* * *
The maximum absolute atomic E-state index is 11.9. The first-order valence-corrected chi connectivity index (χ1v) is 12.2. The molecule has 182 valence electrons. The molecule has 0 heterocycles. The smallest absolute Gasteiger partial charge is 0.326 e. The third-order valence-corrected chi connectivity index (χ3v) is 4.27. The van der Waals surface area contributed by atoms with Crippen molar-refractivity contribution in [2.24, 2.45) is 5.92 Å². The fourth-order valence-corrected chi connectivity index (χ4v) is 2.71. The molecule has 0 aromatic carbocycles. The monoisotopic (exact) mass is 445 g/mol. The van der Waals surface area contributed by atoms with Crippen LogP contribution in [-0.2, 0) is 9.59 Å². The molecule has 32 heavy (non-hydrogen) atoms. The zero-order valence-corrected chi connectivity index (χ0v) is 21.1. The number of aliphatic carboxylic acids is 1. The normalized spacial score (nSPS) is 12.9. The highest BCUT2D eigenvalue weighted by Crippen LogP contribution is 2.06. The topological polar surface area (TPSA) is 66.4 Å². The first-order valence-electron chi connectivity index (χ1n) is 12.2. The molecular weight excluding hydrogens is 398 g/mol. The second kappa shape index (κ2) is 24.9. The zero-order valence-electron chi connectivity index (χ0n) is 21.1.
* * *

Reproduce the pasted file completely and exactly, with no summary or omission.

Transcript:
The maximum absolute atomic E-state index is 11.9. The first-order valence-corrected chi connectivity index (χ1v) is 12.2. The molecule has 182 valence electrons. The molecule has 0 heterocycles. The smallest absolute Gasteiger partial charge is 0.326 e. The third-order valence-corrected chi connectivity index (χ3v) is 4.27. The van der Waals surface area contributed by atoms with Crippen molar-refractivity contribution in [2.24, 2.45) is 5.92 Å². The fourth-order valence-corrected chi connectivity index (χ4v) is 2.71. The molecule has 0 aromatic carbocycles. The monoisotopic (exact) mass is 445 g/mol. The van der Waals surface area contributed by atoms with Crippen LogP contribution in [-0.2, 0) is 9.59 Å². The molecule has 32 heavy (non-hydrogen) atoms. The zero-order valence-corrected chi connectivity index (χ0v) is 21.1. The number of aliphatic carboxylic acids is 1. The normalized spacial score (nSPS) is 12.9. The highest BCUT2D eigenvalue weighted by Crippen LogP contribution is 2.06. The topological polar surface area (TPSA) is 66.4 Å². The first-order valence-electron chi connectivity index (χ1n) is 12.2. The molecular weight excluding hydrogens is 398 g/mol. The second kappa shape index (κ2) is 24.9. The zero-order valence-electron chi connectivity index (χ0n) is 21.1.